The real issue with getting someone exposed to high-end audio is to NOT scare them away with the price tags of some of the higher priced gear. Yes, there is a lot of affordable gear out there, but when someone picks up Stereophile or Absolute Sound for the first time, they get "hit" with the shocking prices on a lot of the gear. God forbid they should read about interconnects or speaker wire that cost as much as a car. I can only imagine the cost of some of that gear in the above video. Audio retailers need to advertise a lot of the entry level stuff to the average newbie if they hope to get them interested at all. Once they're exposed to the great sound, they will become "hooked" as many of us were. Once the hook is set, THEN you will have developed a life-long quest to continue to upgrade to the more expensive equipment that an individual can afford.
I obviously agree with argument for the importance of lisening to music on a good system rather than through an MP3 player. Music, along with art and theatre, serves to enrichen our lives and sometimes can help us to look at the world from a different perspective. Listening to music through an MP3 player is like viewing the world's great works of art only through coffee-table books - the true impact of the work will never be appreciated. Having said that, I find it Ironic that for the piece they interviewed Ears Nova. While the firm has good equiptment, I feel it epitomizes what is wrong with the audiophile industry and what keeps many from the hobby. I found the level of arrogance to be unbearable and finally walked out on a listening session for a pair of $60k speakers I was planning to purchase that week. (A frined of mine said that when he went there he almost punched the guy). When I asked some questions and made some comments about the equiptment, I got a diisdainful response, with the guy basically telling me that I had no clue what I was talking about (I have been listening to high-end audio for over 30 years). Another common problem I find with high-end audio stores (particularly in NYC) is the refusal to take a person seriously unless they are clearly ready to drop big money at that store. Just to get a listening session, one must somehow establish their bona fides by proving they have the money to spend (a number of people have told me that they lie about the systems they own, just to get a listening session). I own a high-end system, but I don't feel I should have to boast about my system just to sample their wares - perhaps I should walk in waving wads of money. I understand that the people that run these firms are running a business and are trying to apply their limited resources to customers who may reasonably purchase some equiptment, but unless the industry, and the enthusiats themselves, take an inclusive, rather than an exlcusive, approach, more and more people will move to MP3 and articles and great websites like this will be insufficent to change the trend. I have seen a couple of instances where a high-end store advertised in a local paper listening sessions for the general public (I beleive it was for a new or well-known album). I thought that was perfect. Maybe nobody that went to those sessions will by the $70k speakers (at least not right away), but some who may not have been familiar with high-end may have gotten the bug. Perhaps some of the audio clubs out there can also reach out to non-audiophiles for listening sessions. By inviting them to listening sessions and explaining the equiptment, I have managed to convince two of my frineds of the importance of good sound and they have now purchased very high-end systems (I am still working on my 21-year old daughter who, to my chagrin, still insists on listening to MP3). Keep proselytizing Mikey - you're doing God's work.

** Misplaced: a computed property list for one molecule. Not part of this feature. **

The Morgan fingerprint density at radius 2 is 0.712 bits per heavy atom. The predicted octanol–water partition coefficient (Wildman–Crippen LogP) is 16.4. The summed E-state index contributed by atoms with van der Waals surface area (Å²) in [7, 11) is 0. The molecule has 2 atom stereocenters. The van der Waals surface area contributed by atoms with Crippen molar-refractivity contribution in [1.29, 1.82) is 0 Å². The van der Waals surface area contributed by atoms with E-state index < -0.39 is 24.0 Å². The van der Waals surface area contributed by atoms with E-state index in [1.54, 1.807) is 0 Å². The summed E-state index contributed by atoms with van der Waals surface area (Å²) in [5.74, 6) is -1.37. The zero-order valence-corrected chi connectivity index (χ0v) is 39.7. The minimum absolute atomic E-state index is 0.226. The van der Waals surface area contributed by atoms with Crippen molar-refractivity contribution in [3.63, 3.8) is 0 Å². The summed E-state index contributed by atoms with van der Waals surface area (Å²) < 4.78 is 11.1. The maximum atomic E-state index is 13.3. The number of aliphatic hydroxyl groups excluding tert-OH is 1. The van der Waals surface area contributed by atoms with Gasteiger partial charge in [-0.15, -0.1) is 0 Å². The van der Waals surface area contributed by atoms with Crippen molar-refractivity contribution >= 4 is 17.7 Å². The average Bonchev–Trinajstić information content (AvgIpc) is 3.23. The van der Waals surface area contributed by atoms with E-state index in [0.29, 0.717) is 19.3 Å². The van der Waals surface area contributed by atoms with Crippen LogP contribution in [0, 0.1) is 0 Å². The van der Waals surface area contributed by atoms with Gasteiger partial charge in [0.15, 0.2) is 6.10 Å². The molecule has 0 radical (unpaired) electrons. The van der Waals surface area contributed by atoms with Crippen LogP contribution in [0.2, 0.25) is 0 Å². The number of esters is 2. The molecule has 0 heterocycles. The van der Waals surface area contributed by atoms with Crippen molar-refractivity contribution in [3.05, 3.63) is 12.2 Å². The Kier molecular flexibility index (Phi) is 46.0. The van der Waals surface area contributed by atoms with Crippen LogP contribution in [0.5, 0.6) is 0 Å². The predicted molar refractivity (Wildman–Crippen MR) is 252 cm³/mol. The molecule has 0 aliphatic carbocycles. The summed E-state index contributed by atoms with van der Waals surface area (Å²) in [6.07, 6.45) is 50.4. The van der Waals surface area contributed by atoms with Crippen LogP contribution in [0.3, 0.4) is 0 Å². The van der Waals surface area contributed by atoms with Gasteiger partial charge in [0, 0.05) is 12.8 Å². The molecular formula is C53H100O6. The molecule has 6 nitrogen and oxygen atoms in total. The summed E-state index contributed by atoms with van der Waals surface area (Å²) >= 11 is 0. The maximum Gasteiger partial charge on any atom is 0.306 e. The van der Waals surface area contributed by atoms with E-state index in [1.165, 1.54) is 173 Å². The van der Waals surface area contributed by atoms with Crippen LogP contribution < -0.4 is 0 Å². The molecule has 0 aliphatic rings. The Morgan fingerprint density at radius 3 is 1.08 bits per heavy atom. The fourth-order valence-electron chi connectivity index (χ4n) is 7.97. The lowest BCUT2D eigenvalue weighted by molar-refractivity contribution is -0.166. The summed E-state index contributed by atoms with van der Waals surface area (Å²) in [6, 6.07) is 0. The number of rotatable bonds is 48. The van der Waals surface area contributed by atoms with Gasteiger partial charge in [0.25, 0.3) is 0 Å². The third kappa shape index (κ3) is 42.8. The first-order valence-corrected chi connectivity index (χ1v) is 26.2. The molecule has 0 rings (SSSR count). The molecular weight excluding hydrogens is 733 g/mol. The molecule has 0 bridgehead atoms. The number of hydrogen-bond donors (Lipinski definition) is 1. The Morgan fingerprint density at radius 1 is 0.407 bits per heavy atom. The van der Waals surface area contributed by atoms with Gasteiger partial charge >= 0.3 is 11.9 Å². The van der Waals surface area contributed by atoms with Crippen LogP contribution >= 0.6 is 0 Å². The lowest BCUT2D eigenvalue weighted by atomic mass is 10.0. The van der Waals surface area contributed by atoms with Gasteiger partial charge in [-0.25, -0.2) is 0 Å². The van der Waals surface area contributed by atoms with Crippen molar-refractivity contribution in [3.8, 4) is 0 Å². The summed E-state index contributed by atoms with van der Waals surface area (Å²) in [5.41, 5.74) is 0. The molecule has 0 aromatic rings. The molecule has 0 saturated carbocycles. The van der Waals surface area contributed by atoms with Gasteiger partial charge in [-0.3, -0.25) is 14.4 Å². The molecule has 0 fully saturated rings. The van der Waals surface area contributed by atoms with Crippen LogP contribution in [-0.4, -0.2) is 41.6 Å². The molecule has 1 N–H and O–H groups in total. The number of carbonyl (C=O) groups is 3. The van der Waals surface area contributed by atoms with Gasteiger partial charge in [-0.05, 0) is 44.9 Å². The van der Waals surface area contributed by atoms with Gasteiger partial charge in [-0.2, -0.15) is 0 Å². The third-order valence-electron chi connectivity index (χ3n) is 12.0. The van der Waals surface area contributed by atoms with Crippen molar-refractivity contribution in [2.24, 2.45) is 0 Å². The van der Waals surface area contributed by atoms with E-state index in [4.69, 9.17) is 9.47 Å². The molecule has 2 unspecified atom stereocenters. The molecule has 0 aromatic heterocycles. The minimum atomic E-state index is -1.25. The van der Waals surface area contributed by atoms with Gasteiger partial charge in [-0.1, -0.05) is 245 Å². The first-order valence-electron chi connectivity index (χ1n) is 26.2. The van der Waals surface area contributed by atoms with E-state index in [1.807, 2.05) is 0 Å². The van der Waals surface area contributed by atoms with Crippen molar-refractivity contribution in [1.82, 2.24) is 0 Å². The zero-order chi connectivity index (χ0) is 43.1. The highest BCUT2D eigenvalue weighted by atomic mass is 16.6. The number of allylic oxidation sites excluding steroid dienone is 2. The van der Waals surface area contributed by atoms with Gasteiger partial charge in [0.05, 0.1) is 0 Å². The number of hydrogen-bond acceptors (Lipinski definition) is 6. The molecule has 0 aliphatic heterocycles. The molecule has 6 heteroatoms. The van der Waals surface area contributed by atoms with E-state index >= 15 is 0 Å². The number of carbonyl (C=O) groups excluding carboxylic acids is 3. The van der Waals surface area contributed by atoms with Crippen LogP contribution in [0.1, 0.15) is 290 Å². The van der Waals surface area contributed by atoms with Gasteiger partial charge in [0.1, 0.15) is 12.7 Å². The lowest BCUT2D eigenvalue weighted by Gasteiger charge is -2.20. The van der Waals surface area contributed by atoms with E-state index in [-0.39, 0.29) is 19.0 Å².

Yes, one of the industry's biggest issues is poor retail treatment. I just don't get it. Every audio retailer should be forced to take the Lexus "White glove" training course. When you spend a lot of money (or even if you don't!) you are entitled to courteous treatment!
For some people, it's a part of life.
For others it's irrelevant.
The mysteries of neurology and how our individual brains function.